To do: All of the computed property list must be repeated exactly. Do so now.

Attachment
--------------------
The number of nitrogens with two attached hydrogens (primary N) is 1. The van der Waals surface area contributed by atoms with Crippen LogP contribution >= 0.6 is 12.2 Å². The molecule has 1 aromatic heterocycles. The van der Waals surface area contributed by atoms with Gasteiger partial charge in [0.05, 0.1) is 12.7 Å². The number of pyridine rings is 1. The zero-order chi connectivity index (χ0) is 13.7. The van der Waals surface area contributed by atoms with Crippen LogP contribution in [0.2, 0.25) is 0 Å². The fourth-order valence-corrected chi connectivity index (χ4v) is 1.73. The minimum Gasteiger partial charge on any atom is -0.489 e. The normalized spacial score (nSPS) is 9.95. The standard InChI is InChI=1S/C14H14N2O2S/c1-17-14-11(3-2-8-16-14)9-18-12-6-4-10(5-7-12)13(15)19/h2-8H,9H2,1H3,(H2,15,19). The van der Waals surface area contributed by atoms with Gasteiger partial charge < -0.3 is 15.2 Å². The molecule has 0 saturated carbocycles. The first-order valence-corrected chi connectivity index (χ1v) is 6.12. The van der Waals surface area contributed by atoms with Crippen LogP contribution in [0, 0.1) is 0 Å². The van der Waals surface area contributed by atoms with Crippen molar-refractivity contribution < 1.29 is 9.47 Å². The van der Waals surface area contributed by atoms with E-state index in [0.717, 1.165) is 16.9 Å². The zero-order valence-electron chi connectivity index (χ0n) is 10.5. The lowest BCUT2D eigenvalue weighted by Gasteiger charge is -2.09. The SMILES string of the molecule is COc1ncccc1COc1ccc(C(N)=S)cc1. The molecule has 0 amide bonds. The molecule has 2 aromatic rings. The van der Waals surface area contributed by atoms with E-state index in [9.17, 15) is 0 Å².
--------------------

The number of nitrogens with two attached hydrogens (primary N) is 1. The van der Waals surface area contributed by atoms with Crippen LogP contribution >= 0.6 is 12.2 Å². The molecule has 1 aromatic heterocycles. The van der Waals surface area contributed by atoms with Gasteiger partial charge in [0.05, 0.1) is 12.7 Å². The number of pyridine rings is 1. The zero-order chi connectivity index (χ0) is 13.7. The van der Waals surface area contributed by atoms with Crippen LogP contribution in [0.2, 0.25) is 0 Å². The fourth-order valence-corrected chi connectivity index (χ4v) is 1.73. The minimum Gasteiger partial charge on any atom is -0.489 e. The normalized spacial score (nSPS) is 9.95. The standard InChI is InChI=1S/C14H14N2O2S/c1-17-14-11(3-2-8-16-14)9-18-12-6-4-10(5-7-12)13(15)19/h2-8H,9H2,1H3,(H2,15,19). The van der Waals surface area contributed by atoms with Gasteiger partial charge < -0.3 is 15.2 Å². The molecule has 0 saturated carbocycles. The first-order valence-corrected chi connectivity index (χ1v) is 6.12. The van der Waals surface area contributed by atoms with Crippen LogP contribution in [0, 0.1) is 0 Å². The van der Waals surface area contributed by atoms with Crippen molar-refractivity contribution < 1.29 is 9.47 Å². The van der Waals surface area contributed by atoms with E-state index in [0.717, 1.165) is 16.9 Å². The zero-order valence-electron chi connectivity index (χ0n) is 10.5. The lowest BCUT2D eigenvalue weighted by Gasteiger charge is -2.09. The SMILES string of the molecule is COc1ncccc1COc1ccc(C(N)=S)cc1. The molecule has 0 amide bonds. The molecule has 2 aromatic rings. The van der Waals surface area contributed by atoms with E-state index in [9.17, 15) is 0 Å².